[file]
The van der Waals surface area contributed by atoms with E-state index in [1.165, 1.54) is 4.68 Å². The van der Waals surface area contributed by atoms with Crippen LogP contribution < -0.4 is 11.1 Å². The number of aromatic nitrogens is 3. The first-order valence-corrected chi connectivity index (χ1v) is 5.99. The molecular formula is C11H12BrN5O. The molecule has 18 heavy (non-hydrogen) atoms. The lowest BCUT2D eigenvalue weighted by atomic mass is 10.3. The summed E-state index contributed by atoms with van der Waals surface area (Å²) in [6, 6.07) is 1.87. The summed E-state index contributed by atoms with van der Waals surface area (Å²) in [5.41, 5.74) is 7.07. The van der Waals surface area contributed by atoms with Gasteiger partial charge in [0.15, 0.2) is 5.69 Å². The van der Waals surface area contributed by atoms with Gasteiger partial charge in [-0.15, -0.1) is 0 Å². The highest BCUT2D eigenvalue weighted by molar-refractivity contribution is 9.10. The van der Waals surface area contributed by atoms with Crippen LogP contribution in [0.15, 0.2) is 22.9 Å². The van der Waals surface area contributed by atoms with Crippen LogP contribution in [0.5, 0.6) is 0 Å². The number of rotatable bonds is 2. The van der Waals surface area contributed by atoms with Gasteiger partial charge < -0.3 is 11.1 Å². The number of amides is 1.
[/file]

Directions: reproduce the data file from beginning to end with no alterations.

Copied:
The van der Waals surface area contributed by atoms with E-state index in [1.165, 1.54) is 4.68 Å². The van der Waals surface area contributed by atoms with Crippen LogP contribution < -0.4 is 11.1 Å². The number of aromatic nitrogens is 3. The first-order valence-corrected chi connectivity index (χ1v) is 5.99. The molecular formula is C11H12BrN5O. The molecule has 18 heavy (non-hydrogen) atoms. The lowest BCUT2D eigenvalue weighted by atomic mass is 10.3. The summed E-state index contributed by atoms with van der Waals surface area (Å²) in [6, 6.07) is 1.87. The summed E-state index contributed by atoms with van der Waals surface area (Å²) in [5.41, 5.74) is 7.07. The van der Waals surface area contributed by atoms with Gasteiger partial charge in [0.15, 0.2) is 5.69 Å². The van der Waals surface area contributed by atoms with Gasteiger partial charge in [-0.15, -0.1) is 0 Å². The highest BCUT2D eigenvalue weighted by molar-refractivity contribution is 9.10. The van der Waals surface area contributed by atoms with Crippen LogP contribution in [0.15, 0.2) is 22.9 Å². The van der Waals surface area contributed by atoms with Crippen LogP contribution in [0.5, 0.6) is 0 Å². The number of rotatable bonds is 2. The van der Waals surface area contributed by atoms with Gasteiger partial charge < -0.3 is 11.1 Å². The number of amides is 1.